Well Worth Reading

NOVEMBER 01, 1956

Filed Under : Education, Liberty

The Great Emancipation:

Slavery has been regarded as a necessary and normal institution in nearly every settled society known to history. There is a certain amount of unpleasant drudgery involved in keeping alive; and if there are not slaves to do it, however will it get done? The pre-engineer world could not answer this question. In that world “human slavery dominates the relationship of nation to nation, class to class, man to man, man to woman, creditor to debtor, master to servant, employer to employee, husband to wife and children. It formed the principal commodity of trade, so valuable that it was also the principal cause of war. It darkened not only the acts, but even the thinking of statesmen, politicians, philosophers, humanitarians, and religious leaders.”

Since the time of the Stoics, and perhaps earlier, the West has tried to live with a moral code which has no room for slavery. Nevertheless, slavery existed until the nineteenth century. True, many men released their slaves on grounds of conscience, and a revulsion against the institution grew more widespread with each passing century. But slavery was not eliminated from society until slave labor became economically inefficient. Slaves couldn’t compete with machines, so they were emancipated. Quite a lesson here for the simple moralist!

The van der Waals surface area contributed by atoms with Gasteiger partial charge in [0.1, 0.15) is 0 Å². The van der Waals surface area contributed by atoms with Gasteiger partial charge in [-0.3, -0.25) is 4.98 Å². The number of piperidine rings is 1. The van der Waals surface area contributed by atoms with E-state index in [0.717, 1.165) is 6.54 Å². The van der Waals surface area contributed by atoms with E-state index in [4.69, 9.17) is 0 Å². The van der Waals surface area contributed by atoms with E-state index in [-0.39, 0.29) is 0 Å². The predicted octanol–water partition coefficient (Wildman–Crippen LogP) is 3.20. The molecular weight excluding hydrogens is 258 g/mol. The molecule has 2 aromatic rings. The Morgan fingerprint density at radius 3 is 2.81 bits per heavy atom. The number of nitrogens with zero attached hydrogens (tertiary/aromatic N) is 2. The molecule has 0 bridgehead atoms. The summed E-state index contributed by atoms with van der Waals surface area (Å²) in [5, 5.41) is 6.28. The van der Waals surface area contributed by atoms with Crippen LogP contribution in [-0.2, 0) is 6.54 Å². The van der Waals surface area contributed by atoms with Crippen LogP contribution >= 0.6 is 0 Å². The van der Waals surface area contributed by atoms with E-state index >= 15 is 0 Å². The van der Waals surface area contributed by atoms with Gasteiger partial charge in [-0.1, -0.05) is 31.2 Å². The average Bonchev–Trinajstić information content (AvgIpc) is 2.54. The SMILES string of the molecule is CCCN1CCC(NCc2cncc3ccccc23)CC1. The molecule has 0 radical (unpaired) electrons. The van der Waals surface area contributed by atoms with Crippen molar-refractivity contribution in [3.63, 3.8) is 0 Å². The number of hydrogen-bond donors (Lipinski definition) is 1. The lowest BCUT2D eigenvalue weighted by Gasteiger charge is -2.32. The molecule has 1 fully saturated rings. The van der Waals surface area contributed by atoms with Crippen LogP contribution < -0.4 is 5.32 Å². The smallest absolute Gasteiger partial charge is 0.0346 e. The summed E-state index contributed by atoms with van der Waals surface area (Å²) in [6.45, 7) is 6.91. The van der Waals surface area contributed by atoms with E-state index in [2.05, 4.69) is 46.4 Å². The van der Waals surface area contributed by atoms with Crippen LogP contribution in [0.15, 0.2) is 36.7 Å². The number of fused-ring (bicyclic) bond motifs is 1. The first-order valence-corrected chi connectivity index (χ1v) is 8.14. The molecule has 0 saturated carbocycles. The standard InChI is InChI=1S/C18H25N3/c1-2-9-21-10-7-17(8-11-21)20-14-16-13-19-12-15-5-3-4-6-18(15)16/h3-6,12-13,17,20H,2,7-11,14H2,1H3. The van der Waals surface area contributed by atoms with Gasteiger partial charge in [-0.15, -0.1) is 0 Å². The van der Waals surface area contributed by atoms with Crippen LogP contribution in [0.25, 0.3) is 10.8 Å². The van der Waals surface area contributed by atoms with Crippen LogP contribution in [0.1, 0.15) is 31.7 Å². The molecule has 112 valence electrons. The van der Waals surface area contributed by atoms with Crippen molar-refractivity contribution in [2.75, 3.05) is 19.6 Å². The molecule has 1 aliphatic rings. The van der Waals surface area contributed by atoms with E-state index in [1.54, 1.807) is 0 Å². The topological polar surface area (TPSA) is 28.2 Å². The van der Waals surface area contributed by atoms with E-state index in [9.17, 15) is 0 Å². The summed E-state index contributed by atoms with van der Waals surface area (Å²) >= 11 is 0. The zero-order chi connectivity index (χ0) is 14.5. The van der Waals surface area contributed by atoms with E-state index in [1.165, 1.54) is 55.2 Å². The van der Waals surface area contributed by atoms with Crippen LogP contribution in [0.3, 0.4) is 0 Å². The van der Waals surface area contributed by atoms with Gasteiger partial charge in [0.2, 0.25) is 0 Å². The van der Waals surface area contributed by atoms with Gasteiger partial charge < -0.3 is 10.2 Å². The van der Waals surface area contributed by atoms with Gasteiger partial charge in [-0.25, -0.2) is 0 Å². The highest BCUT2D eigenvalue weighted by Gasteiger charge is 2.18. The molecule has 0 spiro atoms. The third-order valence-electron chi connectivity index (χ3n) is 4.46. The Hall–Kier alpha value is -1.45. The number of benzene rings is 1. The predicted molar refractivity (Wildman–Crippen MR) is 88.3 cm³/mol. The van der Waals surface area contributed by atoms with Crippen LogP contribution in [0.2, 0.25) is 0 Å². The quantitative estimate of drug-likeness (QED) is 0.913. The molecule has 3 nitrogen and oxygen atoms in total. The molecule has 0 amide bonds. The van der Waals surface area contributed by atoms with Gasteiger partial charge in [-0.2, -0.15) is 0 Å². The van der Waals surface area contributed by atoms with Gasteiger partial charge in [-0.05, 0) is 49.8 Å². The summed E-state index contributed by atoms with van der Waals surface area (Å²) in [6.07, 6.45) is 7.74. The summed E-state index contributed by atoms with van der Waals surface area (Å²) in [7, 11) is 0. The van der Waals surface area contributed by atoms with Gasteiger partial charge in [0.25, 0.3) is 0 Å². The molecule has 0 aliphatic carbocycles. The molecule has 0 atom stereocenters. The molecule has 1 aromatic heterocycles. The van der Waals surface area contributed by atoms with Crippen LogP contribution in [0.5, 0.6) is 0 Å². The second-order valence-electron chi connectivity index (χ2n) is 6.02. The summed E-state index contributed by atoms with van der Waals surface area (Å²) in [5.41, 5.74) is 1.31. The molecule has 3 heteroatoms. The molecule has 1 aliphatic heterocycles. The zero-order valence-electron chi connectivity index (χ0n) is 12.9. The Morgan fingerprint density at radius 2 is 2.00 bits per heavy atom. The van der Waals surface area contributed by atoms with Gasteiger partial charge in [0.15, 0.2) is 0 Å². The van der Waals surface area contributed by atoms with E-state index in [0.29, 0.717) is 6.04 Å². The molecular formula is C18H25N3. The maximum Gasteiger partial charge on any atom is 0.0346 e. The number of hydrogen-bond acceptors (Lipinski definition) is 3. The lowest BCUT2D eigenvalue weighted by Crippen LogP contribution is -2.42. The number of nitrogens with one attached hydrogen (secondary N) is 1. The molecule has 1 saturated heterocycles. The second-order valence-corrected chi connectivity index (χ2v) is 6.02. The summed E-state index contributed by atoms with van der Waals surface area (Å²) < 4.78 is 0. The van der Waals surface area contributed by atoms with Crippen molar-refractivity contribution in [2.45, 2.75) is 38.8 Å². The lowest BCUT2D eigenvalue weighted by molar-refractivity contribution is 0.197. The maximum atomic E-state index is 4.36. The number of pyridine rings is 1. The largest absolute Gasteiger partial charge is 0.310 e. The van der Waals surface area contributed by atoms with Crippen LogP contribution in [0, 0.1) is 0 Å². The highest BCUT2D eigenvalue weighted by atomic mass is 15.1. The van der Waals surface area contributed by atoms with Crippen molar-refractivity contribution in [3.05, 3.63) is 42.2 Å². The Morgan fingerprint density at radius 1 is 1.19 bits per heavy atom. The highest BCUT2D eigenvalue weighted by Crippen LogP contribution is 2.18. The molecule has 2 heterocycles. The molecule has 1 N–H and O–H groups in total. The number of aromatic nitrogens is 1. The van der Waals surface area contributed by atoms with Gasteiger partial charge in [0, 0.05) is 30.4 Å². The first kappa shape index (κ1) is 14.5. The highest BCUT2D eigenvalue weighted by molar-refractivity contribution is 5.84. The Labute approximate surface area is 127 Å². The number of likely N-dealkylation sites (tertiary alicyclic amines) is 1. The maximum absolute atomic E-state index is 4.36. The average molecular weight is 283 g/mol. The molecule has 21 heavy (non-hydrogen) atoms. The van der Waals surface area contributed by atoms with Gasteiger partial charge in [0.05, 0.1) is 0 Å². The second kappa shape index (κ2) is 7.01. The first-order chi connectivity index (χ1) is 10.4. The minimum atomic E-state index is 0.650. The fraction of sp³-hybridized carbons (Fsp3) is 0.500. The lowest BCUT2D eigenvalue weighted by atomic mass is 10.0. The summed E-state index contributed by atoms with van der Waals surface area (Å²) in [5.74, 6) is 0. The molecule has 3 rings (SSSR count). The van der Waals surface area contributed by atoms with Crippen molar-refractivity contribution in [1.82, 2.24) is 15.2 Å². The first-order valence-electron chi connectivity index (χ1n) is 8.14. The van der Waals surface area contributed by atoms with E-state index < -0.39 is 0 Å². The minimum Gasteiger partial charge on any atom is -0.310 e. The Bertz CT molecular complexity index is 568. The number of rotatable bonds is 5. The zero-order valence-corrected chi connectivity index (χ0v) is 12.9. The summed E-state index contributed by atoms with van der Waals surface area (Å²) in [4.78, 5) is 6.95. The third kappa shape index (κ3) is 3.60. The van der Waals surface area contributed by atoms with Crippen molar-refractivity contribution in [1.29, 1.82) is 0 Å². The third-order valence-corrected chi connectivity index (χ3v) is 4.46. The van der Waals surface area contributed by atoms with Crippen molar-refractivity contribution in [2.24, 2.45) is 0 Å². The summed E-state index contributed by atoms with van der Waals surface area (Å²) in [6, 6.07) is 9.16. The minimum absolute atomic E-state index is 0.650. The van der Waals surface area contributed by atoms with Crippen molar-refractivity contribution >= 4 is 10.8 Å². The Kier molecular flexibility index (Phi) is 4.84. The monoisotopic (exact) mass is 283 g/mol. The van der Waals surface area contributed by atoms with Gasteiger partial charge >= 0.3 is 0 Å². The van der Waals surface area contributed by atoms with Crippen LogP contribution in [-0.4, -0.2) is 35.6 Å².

A fascinating part of this story is given in “The Engineer’s Greatest Achievement” by Crosby Field, the Towne Lecture presented before a meeting of the American Society of Mechanical Engineers. A free copy of this scholarly lecture, including an extensive bibliography on the subject, is available to any FREEMAN reader upon request to Crosby Field, Flakice Corporation, 360 Furman St., Brooklyn 1, N. Y.

That Manifesto: In 1848 the communists announced their ten-point program for world revolution. The Party may be out of favor, but people still like its ideas, as Admiral Moreell has shown in his To Communism . . . via Majority Vote. (Copy on request, from THE FREEMAN). Now comes a succinct 16-page analysis of the Manifesto by Peter Steele, Blueprint for World Revolt. Contains a bibliography and a four-point counter-program. For a free copy write to Associated Industries of Missouri, 2031 Railway Exchange Bldg., St. Louis 1, Mo.


November 1956


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November 2014

It's been 40 years since F. A. Hayek received his Nobel Prize. His insights, particularly on the distribution of knowledge and the impossibility of economic planning, remain hugely important today. In this issue, we look back on the influence of his work. Max Borders and Craig Biddle debate whether liberty must be defended from one absolute foundation, further reflections on Scottish secession, and how technology is already changing our world for the better--including how robots, despite the unease they cause, will only accelerate this process.
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